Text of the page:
Student personnel services in Negro colleges of the South Atlantic states Public Deposited

http://ir.library.oregonstate.edu/concern/graduate_thesis_or_dissertations/td96k495q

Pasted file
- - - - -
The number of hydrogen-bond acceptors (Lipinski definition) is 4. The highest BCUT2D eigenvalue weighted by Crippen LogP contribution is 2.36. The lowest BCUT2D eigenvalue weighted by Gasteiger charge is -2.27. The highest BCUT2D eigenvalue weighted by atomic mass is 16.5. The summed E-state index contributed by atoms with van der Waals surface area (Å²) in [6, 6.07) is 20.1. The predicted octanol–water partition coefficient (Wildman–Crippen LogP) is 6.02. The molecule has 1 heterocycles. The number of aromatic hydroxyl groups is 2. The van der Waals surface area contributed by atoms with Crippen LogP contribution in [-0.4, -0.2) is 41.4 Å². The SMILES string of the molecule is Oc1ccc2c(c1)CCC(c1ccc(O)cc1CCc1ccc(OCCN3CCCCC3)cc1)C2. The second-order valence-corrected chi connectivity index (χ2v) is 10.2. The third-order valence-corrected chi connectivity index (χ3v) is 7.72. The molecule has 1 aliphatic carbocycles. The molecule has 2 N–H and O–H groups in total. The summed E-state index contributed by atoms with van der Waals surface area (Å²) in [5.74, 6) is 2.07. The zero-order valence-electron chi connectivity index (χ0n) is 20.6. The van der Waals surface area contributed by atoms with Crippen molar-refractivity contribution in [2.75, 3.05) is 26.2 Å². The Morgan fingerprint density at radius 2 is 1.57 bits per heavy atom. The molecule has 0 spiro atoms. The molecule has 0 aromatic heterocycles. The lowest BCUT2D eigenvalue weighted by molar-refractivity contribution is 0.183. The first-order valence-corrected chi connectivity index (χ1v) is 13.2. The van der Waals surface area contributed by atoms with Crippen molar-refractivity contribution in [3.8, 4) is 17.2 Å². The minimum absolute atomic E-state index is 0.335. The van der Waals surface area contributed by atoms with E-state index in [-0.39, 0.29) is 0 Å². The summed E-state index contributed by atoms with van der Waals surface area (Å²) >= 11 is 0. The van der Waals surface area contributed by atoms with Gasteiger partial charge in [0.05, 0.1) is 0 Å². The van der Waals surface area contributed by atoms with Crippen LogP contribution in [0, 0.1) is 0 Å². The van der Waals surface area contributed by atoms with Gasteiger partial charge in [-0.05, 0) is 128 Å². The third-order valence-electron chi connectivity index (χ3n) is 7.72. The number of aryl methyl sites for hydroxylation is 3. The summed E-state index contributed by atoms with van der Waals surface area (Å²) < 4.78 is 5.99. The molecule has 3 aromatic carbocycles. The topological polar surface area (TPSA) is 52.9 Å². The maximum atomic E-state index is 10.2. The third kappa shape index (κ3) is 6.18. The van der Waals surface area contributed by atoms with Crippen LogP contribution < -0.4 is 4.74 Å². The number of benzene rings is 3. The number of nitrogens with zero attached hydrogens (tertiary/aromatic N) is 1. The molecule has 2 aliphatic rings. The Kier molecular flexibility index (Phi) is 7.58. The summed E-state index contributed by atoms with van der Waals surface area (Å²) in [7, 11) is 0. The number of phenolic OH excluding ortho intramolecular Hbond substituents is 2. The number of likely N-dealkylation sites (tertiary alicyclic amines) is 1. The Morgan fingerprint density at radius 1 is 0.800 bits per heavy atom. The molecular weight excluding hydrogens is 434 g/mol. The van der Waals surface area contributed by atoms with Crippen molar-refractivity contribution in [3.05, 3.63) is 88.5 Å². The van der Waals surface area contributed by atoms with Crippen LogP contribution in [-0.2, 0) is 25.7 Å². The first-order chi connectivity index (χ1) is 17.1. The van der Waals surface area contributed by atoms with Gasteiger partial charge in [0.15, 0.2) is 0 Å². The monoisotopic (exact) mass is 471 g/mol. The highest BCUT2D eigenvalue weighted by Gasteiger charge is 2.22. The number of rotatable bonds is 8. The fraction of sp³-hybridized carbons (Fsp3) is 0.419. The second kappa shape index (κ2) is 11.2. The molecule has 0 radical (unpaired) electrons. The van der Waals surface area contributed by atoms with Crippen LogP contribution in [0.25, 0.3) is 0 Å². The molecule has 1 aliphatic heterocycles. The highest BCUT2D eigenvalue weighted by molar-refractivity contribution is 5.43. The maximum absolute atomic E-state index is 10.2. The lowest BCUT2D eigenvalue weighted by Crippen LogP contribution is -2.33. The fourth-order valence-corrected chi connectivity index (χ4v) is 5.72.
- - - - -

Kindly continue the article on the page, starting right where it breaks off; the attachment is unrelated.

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  • The Problem The general purpose of this study was to determine the completeness and adequacy of student personnel services in Negro colleges of the South Atlantic States. Specifically, the problem was (1) to identify and analyze the nature of student personnel practices in Negro colleges of the South Atlantic States; (2) to compare student personnel practices in private colleges, public colleges, junior colleges, senior colleges, colleges accredited by the Southern Association of Colleges and Secondary Schools, and colleges not accredited by the Southern Association of Colleges and Secondary Schools; (3) to analyze these practices in light of significant trends as revealed through a review of the literature in the field of student personnel work; and (4) to offer suggestions and recommendations commensurate with what appears to be sound policy and practice prevailing in the field of student personnel work. methods of investigation 1. Permission to study the student personnel programs in the colleges was requested from the governing authorities of the institutions. 2. Cooperation in securing data was requested from the coordinators of student personnel services. 3. A personal visit was made to each institution and data were obtained by an interview with the coordinator of student personnel services. Administrative officers, faculty members, and students were also consulted for information. An interview instrument was designed for structuring the interviews. 4. Literature in the field of student personnel work was reviewed in order to discover what appears to be sound policy and practice prevailing in the field. This information was useful in devising the interview instrument; it served as a basis for making comparisons and inferences for suggesting improvements of student personnel services. 5. A rating scale was designed by the writer to serve as a self-evaluation device for each institution. Findings and conclusions The results of the cumulative point averages from the rating system and the percentage ratings of the different categories of colleges were as follows: (1) accredited colleges rated first; (2) senior colleges rated second; (3) private colleges rated third; (4) public colleges rated fourth; (5) nonaccredited colleges rated fifth; and (6) junior colleges rated sixth. Weaknesses were more pronounced in the deeper aspects of the services. The term "deeper aspects" refers to the use of methods which delve deep into the personality of the individual in assisting him in solving problems and making decisions and choices. Adequate provision was made for the development of the religious life of students, functional student governing bodies in residence halls, and part-time jobs for students. The recent establishment of the majority of junior colleges contributed to many of the inadequacies in their student personnel programs. Recommendations Several suggestions were made by the writer for the improvement of the many services and their different aspects; however, careful scrutiny revealed that the weaknesses in the deeper aspects of services and the following elements wore most in need of improvements (1) trained coordinators of student personnel services; (2) better communication between college personnel workers and high - school counselors; (3) involvement of the student personnel staff in the admissions program; (4) more attention directed toward remedial services, vocational counseling and testing, and placement in nonteaching positions; (5) referral by faculty advisers to special counselors; (6) provision for more student union buildings or similar structures; (7) use of more interest, personality and general achievement tests; and (8) making the research and evaluation service real and practical.
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